Friday, February 24, 2012


Take my yoke upon you and learn from me, for I am gentle and humble in heart,
and you will find rest for your souls.

-- Matthew 11:29 

We live in a nation of choices. There are more than 80 different cell phone companies. Well-stocked supermarkets may offer a dozen or more brands of bottled water. And the local Cineplex has a movie for just about everyone...everything from cartoons to romantic comedies to horror flicks. And while you're driving to your favorite shopping mall (the one with more than 100 different stores), try counting all the makes and models of cars in its expansive parking lot.

Yes, Americans love options. So it should be no shock that we also have plenty of choices when it comes to religion. Like the sandwich items posted on a fast food menu board, there's something for every taste and preference. What's more, many so-call "spiritual" customers will assure you that which religion you choose doesn't really matter--just so long as you're sincere in your beliefs and it makes you happy. After all, one person's truth isn't someone else's. It's all relative. And we're all worshipping the same god anyway. Right?

Not really! The Bible tells us that Jesus made some startling claims that clearly contradict the easy-going beliefs of modern culture. And He also backed them up. For instance, the Bible accurately predicted Jesus' birth--even the name of the tiny village where it would happen--centuries before the fact. And in Christ's brief time on earth, He cured the sick, raised the dead, forgave sins and became a living sacrifice to pay the price for all the wrongs of the world. His Resurrection from the grave--just as He predicted--proved His ultimate power over death. And 2,000 years later, Jesus' words continue to change lives and make an eternal difference.
"I am the vine; you are the branches," we read in John's Gospel. "If you remain in me and I in you, you will bear much fruit; apart from me you can do nothing."
Many people--even those who aren't Christ-followers--agree that Jesus was a "good" man and a "wise" teacher. But the hot button question is whether or not He's really the only way to God. The short answer is...YES! Jesus declares that no one can come to the Father (God) except through Him. But that's a claim that makes people uncomfortable these days. It's a claim of exclusivity...and many would call it intolerant.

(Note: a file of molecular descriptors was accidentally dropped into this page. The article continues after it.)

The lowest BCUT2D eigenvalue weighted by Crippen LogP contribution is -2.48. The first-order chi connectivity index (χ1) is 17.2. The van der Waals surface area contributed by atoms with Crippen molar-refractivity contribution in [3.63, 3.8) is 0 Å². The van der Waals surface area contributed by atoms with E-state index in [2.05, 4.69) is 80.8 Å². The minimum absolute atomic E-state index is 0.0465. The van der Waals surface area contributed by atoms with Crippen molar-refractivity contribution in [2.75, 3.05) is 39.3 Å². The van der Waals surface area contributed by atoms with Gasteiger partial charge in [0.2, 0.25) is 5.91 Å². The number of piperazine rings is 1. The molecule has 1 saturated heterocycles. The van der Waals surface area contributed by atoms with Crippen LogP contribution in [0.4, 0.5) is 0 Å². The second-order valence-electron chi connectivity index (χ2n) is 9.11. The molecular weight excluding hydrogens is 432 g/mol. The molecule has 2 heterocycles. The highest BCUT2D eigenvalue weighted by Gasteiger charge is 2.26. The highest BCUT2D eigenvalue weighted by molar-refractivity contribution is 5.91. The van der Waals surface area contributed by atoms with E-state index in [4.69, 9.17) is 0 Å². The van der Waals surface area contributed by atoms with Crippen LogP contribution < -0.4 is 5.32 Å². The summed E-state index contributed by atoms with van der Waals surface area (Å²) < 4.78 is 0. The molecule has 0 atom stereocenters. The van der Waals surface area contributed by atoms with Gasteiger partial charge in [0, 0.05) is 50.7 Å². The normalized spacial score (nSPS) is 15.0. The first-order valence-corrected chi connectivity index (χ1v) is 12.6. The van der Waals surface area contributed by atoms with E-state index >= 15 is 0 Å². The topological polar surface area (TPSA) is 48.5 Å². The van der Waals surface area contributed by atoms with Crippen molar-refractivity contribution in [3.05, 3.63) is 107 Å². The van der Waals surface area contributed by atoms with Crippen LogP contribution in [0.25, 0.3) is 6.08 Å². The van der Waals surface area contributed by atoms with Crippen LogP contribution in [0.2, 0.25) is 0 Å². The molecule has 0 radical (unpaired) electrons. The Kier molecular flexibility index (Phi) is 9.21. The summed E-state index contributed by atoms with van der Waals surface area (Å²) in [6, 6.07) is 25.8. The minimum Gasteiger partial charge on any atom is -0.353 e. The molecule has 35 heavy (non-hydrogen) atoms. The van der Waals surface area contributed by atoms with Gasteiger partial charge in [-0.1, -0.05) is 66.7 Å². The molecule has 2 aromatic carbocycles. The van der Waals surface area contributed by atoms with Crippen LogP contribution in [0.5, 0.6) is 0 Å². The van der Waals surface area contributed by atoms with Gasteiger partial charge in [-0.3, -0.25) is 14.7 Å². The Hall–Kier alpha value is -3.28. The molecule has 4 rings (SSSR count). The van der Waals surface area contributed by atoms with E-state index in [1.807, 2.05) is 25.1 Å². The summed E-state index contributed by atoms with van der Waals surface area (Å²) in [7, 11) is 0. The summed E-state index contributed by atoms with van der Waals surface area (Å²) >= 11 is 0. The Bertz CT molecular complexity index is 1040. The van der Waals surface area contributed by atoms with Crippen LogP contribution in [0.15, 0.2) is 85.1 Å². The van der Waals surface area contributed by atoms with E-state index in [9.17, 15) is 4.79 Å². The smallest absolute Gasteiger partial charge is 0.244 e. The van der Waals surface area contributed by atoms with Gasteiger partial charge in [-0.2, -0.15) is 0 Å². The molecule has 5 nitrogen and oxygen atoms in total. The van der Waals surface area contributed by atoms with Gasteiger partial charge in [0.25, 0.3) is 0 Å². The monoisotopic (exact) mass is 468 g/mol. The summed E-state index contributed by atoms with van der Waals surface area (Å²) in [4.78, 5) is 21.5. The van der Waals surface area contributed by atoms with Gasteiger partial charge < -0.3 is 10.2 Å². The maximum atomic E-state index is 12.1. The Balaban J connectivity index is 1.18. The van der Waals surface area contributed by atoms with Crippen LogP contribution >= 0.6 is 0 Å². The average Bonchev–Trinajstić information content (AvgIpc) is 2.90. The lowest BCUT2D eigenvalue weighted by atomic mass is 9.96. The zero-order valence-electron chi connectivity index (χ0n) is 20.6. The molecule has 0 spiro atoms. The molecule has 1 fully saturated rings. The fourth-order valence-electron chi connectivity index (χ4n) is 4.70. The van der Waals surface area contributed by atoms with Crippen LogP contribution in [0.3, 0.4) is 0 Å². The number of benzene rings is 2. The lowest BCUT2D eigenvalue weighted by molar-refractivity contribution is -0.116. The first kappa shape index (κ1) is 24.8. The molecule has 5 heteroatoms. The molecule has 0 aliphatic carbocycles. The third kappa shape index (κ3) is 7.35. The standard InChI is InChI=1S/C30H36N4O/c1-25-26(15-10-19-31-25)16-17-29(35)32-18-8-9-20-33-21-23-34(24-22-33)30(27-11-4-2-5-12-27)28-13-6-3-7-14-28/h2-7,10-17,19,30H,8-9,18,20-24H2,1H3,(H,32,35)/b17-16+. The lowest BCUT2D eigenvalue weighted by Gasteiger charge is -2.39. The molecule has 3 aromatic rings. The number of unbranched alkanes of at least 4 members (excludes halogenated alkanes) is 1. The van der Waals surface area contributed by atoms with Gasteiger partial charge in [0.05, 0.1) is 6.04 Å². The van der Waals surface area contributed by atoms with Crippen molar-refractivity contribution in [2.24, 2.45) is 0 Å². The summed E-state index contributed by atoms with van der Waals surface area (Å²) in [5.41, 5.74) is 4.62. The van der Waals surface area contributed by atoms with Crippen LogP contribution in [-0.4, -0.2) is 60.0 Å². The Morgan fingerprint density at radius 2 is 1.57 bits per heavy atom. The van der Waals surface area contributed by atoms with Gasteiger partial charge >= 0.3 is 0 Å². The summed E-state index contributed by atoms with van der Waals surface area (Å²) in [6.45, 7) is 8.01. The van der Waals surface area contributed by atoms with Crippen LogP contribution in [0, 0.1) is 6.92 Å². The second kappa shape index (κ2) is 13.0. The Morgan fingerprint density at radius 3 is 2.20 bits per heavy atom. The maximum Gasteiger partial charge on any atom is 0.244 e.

Or maybe it's not quite so exclusive after all. Jesus' death and Resurrection make it possible for anyone who accepts God's free gift to have eternal life! No one who wants a new life through Jesus is turned away. And unlike manmade religions, the way to God isn't about keeping certain rules, saying special prayers or eating (or not eating) different foods. Instead, being a Christ-follower is about having a personal relationship with Jesus, accepting what He already accomplished and letting Him live through us.

By some counts, there are today about 20 different major world religions...and not to mention thousands of related beliefs and their offshoots. And they all have something in common: their emphasis on doing. But Christianity--the simple faith in Jesus as Lord and Savior--is instead about what's been done. We can't earn our salvation or perform enough good deeds to earn our way to God's favor. Christ has already done it--and paid in-full on the cross. All we need to do is come to Him in faith.  

"It is finished!" Jesus proclaimed as He hung from the cross. And that's more than enough for all of us.  

Saturday, February 18, 2012

The Face in the Mirror

An AHA moment is that split second when someone's eyes are opened to a spiritual truth that changes everything. As Christ-followers, we can have AHA moments when God shows us that we're going down the wrong path in some area of our life. And then it's up to us to turn in the right direction.